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The Mixed Methods Blog
The Mixed Methods Blog

The Public Comment Period of Higher Education Rulemaking: Your Opportunity to Influence Accreditation Policy

The Washington DC skyline

A few weeks ago, the U.S. Department of Education released its notice of proposed rulemaking (NPRM) to amend regulations regarding the accreditation of higher education institutions that receive federal student aid under Title IV of the Higher Education Act. Among other things, the new regulations would simplify the processes for opening branch campuses, offering new programs, and approving changes to existing programs. Regardless of your perspective on the proposed rules, you can have an influence on the final regulatory language, and the time to make your position known is now, during the notice and comment period.

The notice and comment period gives members of the public the chance to provide written comments to the Department of Education about a proposed rule. My research into the higher education rulemaking process has shown that commenting can be an effective way to influence regulatory policy in small but important ways. Perhaps the easiest way to comment on the proposed rule is through Regulations.gov, the federal government’s online comment portal. The department also accepts comments via U.S. mail or hand-delivery to the address shown in the NPRM. Be forewarned that the department makes the comments it receives public, so be careful not to include information that you wouldn’t want posted on the Internet. And time is of the essence: The department has indicated that it will not accept comments that are submitted after July 12, 2019.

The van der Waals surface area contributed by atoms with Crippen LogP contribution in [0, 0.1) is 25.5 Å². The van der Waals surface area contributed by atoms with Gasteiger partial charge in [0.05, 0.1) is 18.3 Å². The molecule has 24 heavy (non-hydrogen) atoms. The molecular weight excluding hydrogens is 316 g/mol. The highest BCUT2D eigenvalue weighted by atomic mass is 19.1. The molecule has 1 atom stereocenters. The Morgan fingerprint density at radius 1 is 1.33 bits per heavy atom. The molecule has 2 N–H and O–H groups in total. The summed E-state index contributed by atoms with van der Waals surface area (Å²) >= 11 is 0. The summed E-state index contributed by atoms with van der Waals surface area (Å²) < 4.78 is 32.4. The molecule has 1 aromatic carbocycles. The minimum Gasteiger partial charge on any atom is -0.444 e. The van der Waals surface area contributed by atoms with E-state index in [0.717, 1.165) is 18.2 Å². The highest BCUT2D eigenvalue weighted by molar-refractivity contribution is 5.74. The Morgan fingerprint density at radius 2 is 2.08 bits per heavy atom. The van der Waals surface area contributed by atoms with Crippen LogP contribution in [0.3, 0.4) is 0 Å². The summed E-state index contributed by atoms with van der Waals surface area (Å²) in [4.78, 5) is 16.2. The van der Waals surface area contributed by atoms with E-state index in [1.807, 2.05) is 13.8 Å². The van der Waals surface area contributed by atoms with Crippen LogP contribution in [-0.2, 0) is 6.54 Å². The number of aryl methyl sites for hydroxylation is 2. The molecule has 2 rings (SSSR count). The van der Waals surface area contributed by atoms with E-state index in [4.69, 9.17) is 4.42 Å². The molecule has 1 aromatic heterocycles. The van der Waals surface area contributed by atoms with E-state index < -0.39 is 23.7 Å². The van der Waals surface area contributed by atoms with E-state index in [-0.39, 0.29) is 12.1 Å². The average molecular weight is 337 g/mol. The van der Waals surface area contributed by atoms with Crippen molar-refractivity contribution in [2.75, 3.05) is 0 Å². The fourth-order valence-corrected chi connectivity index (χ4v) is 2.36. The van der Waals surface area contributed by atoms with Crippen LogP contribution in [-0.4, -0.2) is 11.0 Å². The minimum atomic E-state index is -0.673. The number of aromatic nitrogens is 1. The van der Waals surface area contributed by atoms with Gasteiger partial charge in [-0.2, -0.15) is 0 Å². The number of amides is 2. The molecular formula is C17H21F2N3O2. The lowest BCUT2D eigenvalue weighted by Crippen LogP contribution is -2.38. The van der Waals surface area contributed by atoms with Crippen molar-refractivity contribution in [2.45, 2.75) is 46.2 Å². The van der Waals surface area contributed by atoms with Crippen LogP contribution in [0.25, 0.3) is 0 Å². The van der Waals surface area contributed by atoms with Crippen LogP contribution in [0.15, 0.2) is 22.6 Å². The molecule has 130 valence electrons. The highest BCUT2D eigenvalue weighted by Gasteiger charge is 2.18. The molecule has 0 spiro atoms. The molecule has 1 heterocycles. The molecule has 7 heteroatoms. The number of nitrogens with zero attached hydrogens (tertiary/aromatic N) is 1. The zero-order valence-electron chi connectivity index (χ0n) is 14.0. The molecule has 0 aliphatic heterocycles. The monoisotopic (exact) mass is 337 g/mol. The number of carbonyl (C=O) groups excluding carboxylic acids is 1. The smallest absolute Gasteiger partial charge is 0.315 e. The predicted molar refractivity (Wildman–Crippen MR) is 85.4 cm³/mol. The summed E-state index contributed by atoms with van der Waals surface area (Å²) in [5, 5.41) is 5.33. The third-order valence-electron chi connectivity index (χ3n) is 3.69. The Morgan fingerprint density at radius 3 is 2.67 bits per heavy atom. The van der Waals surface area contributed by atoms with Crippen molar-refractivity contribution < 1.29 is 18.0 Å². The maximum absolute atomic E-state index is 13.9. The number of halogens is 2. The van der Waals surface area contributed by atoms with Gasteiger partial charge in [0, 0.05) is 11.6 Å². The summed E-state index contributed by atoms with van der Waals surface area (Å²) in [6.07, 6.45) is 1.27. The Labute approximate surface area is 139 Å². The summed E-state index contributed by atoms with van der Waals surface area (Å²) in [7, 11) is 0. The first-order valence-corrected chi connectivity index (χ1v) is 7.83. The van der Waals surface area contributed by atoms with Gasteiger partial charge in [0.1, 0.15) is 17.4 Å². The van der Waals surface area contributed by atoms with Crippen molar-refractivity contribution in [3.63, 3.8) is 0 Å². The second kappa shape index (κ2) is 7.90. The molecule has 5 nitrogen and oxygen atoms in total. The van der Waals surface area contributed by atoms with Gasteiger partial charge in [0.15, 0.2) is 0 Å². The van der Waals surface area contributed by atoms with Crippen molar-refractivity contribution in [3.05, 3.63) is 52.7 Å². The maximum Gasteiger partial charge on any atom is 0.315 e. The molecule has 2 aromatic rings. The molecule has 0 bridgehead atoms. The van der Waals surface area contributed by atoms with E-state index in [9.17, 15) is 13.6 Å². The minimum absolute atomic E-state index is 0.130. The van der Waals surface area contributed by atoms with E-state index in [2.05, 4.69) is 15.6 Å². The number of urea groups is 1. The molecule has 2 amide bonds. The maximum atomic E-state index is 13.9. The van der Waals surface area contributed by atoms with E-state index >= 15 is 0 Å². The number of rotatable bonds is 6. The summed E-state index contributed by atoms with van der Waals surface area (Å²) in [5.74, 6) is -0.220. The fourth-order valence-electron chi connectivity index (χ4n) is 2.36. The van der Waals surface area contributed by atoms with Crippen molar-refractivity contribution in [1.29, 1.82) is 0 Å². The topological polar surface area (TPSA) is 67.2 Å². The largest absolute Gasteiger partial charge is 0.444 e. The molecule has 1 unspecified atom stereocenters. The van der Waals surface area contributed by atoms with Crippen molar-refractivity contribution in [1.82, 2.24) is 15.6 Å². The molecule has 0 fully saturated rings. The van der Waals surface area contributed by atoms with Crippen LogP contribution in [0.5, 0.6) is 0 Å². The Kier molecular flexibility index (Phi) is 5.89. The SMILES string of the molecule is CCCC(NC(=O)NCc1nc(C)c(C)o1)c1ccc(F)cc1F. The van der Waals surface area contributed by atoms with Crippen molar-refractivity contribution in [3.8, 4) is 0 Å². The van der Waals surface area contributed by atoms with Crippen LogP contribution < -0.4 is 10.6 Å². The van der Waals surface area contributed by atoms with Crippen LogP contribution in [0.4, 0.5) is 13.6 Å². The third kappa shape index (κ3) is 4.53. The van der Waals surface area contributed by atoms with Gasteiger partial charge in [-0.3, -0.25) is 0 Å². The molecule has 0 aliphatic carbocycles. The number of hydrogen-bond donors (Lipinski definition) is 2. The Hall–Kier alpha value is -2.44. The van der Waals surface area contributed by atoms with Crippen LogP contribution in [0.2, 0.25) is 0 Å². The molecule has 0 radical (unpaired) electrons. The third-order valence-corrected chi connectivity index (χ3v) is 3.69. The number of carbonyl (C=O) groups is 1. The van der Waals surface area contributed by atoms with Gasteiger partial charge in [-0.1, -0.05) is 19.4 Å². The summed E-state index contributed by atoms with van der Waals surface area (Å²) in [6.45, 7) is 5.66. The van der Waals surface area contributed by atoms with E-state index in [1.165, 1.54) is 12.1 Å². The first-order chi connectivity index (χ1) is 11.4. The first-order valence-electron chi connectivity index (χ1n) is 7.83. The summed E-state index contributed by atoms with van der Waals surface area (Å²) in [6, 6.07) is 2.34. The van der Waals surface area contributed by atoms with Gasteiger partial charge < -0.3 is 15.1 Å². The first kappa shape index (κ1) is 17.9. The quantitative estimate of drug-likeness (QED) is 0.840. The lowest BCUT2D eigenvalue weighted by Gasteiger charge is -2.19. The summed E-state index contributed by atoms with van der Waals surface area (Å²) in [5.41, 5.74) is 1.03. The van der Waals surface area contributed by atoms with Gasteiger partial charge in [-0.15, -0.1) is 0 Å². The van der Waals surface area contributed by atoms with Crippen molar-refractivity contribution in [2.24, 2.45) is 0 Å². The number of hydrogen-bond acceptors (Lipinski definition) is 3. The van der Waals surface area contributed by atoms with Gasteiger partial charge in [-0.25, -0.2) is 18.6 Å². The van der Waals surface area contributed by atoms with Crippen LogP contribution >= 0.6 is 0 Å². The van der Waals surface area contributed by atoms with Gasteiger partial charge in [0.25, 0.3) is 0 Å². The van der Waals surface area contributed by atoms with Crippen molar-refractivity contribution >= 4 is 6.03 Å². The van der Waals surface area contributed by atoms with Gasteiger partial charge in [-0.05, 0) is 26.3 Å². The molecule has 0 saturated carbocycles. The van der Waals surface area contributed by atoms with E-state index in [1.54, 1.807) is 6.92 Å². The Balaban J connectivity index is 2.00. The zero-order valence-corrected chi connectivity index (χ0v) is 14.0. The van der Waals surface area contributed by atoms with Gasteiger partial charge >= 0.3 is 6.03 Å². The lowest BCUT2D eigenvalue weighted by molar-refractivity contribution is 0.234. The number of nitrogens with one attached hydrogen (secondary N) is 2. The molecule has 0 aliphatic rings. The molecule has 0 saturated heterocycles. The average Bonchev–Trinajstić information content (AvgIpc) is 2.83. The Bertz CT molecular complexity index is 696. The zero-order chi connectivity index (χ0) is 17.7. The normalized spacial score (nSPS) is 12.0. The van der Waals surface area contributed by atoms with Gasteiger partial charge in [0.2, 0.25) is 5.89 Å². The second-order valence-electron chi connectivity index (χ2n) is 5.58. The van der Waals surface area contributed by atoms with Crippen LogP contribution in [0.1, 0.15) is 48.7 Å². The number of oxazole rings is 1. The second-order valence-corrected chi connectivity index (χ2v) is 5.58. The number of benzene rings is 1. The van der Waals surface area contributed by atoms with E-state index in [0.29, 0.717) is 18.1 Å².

Will the department make major alterations in proposed regulatory language as a result of comments it receives? Probably not. If the department plans to make considerable changes, it will likely release a new NPRM and begin the notice and comment phase all over again. But the department can make smaller adjustments to proposed regulatory language based on information it receives during the comment period and has done so for proposed rules in the past. Because of the importance of federal regulatory policy affecting higher education, stakeholders should comment on the proposed accreditation regulation or on other proposed rules issued in the future. As history has shown, the weight of public opinion can make a difference.

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